#16: Making Your Submission the BEST It Can Be

A “submission” is the manuscript – or portion of one – that you send to an editor or agent. What they want to see, how much they want to see, and when they want to see it will be spelled out on their website or verbalized in a face-to-face meeting.

This is a good time to mention that the very best way to garner requests for submissions is to meet agents and editors at conferences. They are attending for the expressed purpose of meeting new authors. If you present your book well and they don’t request a submission, they must not handle the genre that you write. Really, it’s that easy.

IMPORTANT NOTE: When the agent or editor requests to see your manuscript, make sure to note “requested submission” on the email subject line or the outside of the envelope! This will ensure that they notice your manuscript, and hopefully read it immediately.

If you don’t, your baby runs the risk of being buried in the “slush” pile: the overwhelming stack of randomly submitted manuscripts that almost never get read.

Requests will be for one of the following:

The PARTIAL Submission

This is the normal request to begin with. In the world of snail mail and paper, it made sense to only ask for the beginning of the book. Agents and editors read the first sentence. If they like it, they read the first paragraph. Then the first page. Then the first chapter.

The Partial can be requested in chapters (usually the first 3) or in pages (usually 20-50). Again – before querying anyone, check their guidelines on the web. Do not give them a reason to reject you before they read you!

Here’s a secret just between us: you can “cheat” on your first chapter or three. Adjust your chapter breaks to make them longer and give a good feel for your writing and story. Make sure you end on a hook. And by the end of that section – your main characters, what they want, and what stands in their way had better be obvious! If a full submission is requested later, then put your chapter breaks back where you originally had them.

If the agent/editor gets through the requested pages and loves them, they’ll ask for:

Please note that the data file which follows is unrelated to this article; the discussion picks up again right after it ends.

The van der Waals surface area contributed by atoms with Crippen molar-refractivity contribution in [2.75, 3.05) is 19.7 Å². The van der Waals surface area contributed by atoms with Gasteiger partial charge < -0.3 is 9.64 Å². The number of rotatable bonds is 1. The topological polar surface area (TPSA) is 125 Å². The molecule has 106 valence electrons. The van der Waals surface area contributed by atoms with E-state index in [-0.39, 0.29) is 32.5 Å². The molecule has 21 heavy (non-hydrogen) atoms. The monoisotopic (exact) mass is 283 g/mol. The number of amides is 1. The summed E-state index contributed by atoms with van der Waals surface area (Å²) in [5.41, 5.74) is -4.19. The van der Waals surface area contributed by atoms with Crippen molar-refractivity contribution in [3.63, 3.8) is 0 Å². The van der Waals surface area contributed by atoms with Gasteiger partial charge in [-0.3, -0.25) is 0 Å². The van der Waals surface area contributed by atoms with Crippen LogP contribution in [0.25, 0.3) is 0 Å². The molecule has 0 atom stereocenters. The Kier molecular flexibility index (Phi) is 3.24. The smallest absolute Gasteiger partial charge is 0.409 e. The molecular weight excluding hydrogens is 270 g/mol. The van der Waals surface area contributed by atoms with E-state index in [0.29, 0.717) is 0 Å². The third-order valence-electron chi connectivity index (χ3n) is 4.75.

The FULL Submission

This is your entire manuscript. TRADITIONAL: In the world of snail mail and paper, this method is very expensive! I recommend taking your manuscript on a flash drive to your local Office Max, Kinko’s or Staples and having them run the 300-400 single-sided pages. Not only will it cost less than ink cartridges, the document will be clean and crisp.

Pack the loose manuscript in a box along with a cover letter and synopsis, put the box in a sturdy envelope, and mail it Priority Mail with Delivery Confirmation and Signature Required. If you want the manuscript returned to you, you’ll need to include another sturdy envelope with postage already affixed. Or – you can ask the agent/editor to recycle the paper and save some serious cash.

ELECTRONIC: Ahhh, relief. In our world today “green” is the goal. Powerful anti-viral software allows agents and editors to accept full manuscripts as attachments. Amazon is sending their sales reps to writers’ conferences and pushing Kindles for agents and editors to read their submissions on. This isn’t the wave of the future; it’s the wave of NOW.

Because it’s free and easy to transmit documents electronically, I have noticed some publishers asking for full manuscripts upfront and not bothering with partials. Again – check their website!

Whether your submission is hard copy or electronic depends on the preferences of the agent or editor. Do exactly as they say. But I decided before I signed with my agent that I would no longer submit to anyone who wanted hard copies for all the reasons stated above. You will have to make that decision for yourself.

Happy hunting!

3 Responses to “#16: Making Your Submission the BEST It Can Be”

  1. 1 Rebecca 01/25/2010 at 10:50 AM

    Thanks so much for this post! I just eat up all this advice.


  2. 3 zusy 01/25/2010 at 9:24 PM

    Lovely blog! Thanks for the useful information.

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